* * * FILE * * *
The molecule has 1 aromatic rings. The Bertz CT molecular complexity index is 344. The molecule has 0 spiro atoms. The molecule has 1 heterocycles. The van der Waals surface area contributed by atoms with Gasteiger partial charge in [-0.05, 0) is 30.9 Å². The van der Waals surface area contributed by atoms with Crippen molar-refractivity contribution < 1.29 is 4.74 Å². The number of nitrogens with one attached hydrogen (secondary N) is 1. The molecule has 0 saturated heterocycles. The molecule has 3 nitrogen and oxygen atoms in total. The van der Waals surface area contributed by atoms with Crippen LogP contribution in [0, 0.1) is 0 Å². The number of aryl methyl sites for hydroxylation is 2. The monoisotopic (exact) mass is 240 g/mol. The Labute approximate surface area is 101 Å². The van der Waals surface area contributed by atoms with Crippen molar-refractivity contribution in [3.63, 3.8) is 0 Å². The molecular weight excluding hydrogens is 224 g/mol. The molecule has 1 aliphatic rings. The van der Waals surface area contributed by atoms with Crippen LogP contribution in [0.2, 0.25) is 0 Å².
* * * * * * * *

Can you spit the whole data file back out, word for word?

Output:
The molecule has 1 aromatic rings. The Bertz CT molecular complexity index is 344. The molecule has 0 spiro atoms. The molecule has 1 heterocycles. The van der Waals surface area contributed by atoms with Gasteiger partial charge in [-0.05, 0) is 30.9 Å². The van der Waals surface area contributed by atoms with Crippen molar-refractivity contribution < 1.29 is 4.74 Å². The number of nitrogens with one attached hydrogen (secondary N) is 1. The molecule has 0 saturated heterocycles. The molecule has 3 nitrogen and oxygen atoms in total. The van der Waals surface area contributed by atoms with Crippen LogP contribution in [0, 0.1) is 0 Å². The number of aryl methyl sites for hydroxylation is 2. The monoisotopic (exact) mass is 240 g/mol. The Labute approximate surface area is 101 Å². The van der Waals surface area contributed by atoms with Crippen molar-refractivity contribution in [3.63, 3.8) is 0 Å². The molecular weight excluding hydrogens is 224 g/mol. The molecule has 1 aliphatic rings. The van der Waals surface area contributed by atoms with Crippen LogP contribution in [0.2, 0.25) is 0 Å².